You can take the boy out of Momofuku, but you can't take the shaved pig's head with burnt-onion mustard out of the boy.
When Peter Serpico left New York and his job as culinary director for David Chang's ever-expanding empire to open his own spot in Philadelphia this June, some observers might have been forgiven for thinking: Philadephia?
Relax, food snobs. "There are a lot of really good Korean restaurants in Philly," Serpico says, happily. "I am actually a little intimidated!"
The menu at his eponymous Serpico features exactly the kind of eclectic hodgepodge you'd expect (and wish you had in your neighborhood): hand-torn pasta sheets with snails and chicken skin; deep-fried duck leg with hoisin and a Martin's potato roll.
"We don't just slap a bunch of stuff together," Serpico says. "We taste--does it need more texture? Another component? The whole process can take a week."
At home, the chef keeps things a little simpler and mostly vegetarian--but doesn't skimp on the smartly layered flavors and bold Korean spices.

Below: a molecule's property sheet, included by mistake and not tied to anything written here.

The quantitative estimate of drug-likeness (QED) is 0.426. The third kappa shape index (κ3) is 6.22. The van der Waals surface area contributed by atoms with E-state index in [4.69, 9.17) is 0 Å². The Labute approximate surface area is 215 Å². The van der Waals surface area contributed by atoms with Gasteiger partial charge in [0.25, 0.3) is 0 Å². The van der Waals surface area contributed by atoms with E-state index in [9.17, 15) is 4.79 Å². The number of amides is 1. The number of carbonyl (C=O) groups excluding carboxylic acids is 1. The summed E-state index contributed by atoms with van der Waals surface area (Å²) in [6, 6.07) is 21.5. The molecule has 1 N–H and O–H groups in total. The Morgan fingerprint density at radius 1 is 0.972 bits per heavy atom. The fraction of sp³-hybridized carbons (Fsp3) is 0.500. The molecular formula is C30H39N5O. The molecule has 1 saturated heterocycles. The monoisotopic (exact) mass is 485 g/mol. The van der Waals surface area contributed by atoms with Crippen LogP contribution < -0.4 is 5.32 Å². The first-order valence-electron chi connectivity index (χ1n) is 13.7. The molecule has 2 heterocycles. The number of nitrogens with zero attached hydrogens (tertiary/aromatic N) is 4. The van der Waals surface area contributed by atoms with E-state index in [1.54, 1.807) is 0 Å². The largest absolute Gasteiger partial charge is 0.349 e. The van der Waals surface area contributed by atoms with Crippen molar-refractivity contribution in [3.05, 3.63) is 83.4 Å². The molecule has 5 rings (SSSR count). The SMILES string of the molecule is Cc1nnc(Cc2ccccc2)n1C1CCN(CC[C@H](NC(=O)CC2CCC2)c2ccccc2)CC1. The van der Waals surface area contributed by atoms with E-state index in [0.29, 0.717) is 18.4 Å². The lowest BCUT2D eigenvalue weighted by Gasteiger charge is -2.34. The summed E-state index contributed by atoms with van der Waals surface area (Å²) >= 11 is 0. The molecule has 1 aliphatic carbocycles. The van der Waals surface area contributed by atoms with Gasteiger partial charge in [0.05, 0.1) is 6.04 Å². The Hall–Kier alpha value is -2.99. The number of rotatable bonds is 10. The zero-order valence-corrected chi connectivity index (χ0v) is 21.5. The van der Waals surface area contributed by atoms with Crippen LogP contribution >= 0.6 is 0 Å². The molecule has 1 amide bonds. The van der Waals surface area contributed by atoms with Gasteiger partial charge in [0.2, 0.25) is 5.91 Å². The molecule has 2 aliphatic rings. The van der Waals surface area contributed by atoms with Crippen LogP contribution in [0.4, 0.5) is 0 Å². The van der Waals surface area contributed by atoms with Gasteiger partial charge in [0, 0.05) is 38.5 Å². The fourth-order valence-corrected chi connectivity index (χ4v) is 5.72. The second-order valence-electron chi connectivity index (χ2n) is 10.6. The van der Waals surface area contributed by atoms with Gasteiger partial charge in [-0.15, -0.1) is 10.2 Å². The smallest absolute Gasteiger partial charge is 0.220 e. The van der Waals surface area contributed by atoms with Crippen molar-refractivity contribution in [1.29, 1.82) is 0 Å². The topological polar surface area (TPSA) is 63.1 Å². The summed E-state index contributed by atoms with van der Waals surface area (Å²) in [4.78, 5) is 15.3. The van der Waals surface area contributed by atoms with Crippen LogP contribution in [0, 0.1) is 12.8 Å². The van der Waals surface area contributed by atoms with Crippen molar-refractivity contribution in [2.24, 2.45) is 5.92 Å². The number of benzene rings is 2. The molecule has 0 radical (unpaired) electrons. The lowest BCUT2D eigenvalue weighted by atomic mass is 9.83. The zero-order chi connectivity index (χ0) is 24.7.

Serpico shared two of his dead simple back-pocket recipes you'll want to add to your home repertoire, too.
Miso-Buttered Corn or Eggplant: Mix white miso into room-temp unsalted butter. Smear over grilled corn. Add chopped scallions. Boom--mind blown. It works well over whole roasted eggplant, too (see the recipe).
Szechuan-Marinated Cucumbers: Dump a scary amount of Szechuan chiles, water, garlic, ginger, salt and palm sugar into a blender. Marinate the cucumbers in the mixture for an hour. Serve the cukes as pickles alongside anything and everything (see the recipe).
Save the marinade and toss it with chilled somen or ramen noodles and quick-blanched vegetables (Serpico suggests snap peas) for tomorrow's lunch or dinner.
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